15 Fantastic Buzz Aldrin Quotes

Christopher Polk, Getty Images
Christopher Polk, Getty Images

Buzz Aldrin—born Edwin Eugene Aldrin Jr. on January 20, 1930—celebrates his 89th birthday this year. The fighter pilot-turned-astronaut flew on Apollo 11 and became one of the first people to set foot on the Moon (and was one of just 12 to do so). Over the course of his life, Aldrin has learned a lot, and he’s shared his wisdom in a number of books and interviews. Here are a few of his most awesome and inspirational quotes.

1. “From the distance of the Moon, Earth was four times the size of a full moon seen from Earth. It was a brilliant jewel in the black velvet sky. Yet it was still at a great distance, considering the challenges of the voyage home.” —From an interview with Scholastic

2. “‘Where are the billions and billions and billions of people, on what I'm looking at? We're the only three that are not back there.' And we didn't get to celebrate. Because we were out of town.” —On what he was thinking as he looked back at Earth from the Moon, from a Reddit AMA

An image of astronaut Buzz Aldrin standing on the Moon.
NASA/Getty Images

3. “Some people don’t like to admit that they have failed or that they have not yet achieved their goals or lived up to their own expectations. But failure is not a sign of weakness. It is a sign that you are alive and growing.” —From the book No Dream is Too High

4. “As the senior crew member, it was appropriate for [Neil Armstrong] to be the first. But after years and years of being asked to speak to a group of people and then be introduced as the second man on the Moon, it does get a little frustrating. Is it really necessary to point out to the crowd that somebody else was first when we all went through the same training, we all landed at the same time and all contributed? But for the rest of my life I'll always be identified as the second man to walk on the Moon. [Laughs.]” —From an interview with National Geographic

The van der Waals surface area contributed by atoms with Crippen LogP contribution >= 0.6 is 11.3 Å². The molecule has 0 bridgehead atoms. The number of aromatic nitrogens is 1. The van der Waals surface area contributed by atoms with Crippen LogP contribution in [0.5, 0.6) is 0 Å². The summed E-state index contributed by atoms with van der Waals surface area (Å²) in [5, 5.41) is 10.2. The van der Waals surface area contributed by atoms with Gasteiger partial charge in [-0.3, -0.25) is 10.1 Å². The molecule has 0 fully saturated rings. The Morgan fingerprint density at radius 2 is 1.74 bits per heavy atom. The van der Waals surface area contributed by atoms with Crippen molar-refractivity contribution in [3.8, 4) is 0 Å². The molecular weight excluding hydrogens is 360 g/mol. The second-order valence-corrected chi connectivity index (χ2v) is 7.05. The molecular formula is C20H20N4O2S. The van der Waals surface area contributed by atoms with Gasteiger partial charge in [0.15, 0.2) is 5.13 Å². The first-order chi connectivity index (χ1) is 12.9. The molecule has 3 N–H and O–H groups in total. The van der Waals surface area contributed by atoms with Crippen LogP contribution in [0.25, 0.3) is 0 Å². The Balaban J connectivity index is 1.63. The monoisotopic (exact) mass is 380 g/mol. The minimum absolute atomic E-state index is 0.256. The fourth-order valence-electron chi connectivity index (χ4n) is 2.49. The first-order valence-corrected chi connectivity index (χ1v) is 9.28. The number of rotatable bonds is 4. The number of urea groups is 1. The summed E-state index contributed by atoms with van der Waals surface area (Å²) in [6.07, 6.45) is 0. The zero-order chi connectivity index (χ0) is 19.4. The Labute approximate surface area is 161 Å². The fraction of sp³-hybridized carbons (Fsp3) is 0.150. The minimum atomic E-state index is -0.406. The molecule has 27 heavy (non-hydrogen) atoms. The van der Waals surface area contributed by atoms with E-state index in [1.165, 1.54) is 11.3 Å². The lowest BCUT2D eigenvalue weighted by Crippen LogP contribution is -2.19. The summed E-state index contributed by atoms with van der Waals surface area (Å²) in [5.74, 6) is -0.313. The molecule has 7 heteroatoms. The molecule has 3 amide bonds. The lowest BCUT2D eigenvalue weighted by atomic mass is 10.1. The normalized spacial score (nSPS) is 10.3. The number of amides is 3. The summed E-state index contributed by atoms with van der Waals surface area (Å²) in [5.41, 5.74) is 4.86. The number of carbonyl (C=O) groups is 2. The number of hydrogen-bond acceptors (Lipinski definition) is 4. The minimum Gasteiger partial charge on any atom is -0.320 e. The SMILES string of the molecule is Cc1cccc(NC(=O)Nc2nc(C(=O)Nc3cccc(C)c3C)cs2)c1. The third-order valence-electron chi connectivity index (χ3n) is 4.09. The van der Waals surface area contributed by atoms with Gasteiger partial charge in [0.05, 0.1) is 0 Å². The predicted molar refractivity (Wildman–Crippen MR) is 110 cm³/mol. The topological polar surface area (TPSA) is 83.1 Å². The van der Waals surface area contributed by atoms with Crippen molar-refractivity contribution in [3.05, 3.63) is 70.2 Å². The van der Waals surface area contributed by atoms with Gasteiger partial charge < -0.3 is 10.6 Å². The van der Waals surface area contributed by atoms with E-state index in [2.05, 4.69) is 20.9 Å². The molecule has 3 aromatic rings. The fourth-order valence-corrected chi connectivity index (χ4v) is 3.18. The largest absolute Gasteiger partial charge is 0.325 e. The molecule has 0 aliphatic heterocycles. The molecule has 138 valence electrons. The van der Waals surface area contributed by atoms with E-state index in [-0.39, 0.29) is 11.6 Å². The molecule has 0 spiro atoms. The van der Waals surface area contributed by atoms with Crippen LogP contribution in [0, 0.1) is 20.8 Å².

5. “Resilience is what humans have and resilience is what humans need to take advantage of—their ability to explore and to understand and then to react positively and with motivation, not as a defeatist, to the constant flow of challenges. Negativity doesn’t get anybody anywhere. It takes reacting to all of life in a positive way to make the most out of what you’ve experienced and to make a better life and a better world.” —From an interview with Biography.com

6. “The urge to explore has propelled evolution since the first water creatures reconnoitered the land. Like all living systems, cultures cannot remain static; they evolve or decline. They explore or expire.” —From a 1999 article in the Albuquerque Tribune

An image of the Apollo 11 astronauts getting out of their lunar vehicle into a boat on the ocean.
NASA/Newsmakers/Getty Images

7. “There's a tremendously satisfying freedom associated with weightlessness. It's challenging in the absence of traction or leverage, and it requires thoughtful readjustment. I found the experience of weightlessness to be one of the most fun and enjoyable, challenging and rewarding, experiences of spaceflight. Returning to Earth brings with it a great sense of heaviness, and a need for careful movement. In some ways it's not too different from returning from a rocking ocean ship.” —From an interview with Scholastic

8. “It certainly didn't make me feel lonely, except to realize that we were as far away as people had ever been. Once we were on the surface of the Moon we could look back and see the Earth, a little blue dot in the sky. We are a very small part of the solar system and the whole universe. The sky was black as could be, and the horizon was so well defined as it curved many miles away from us into space.” —From an interview with National Geographic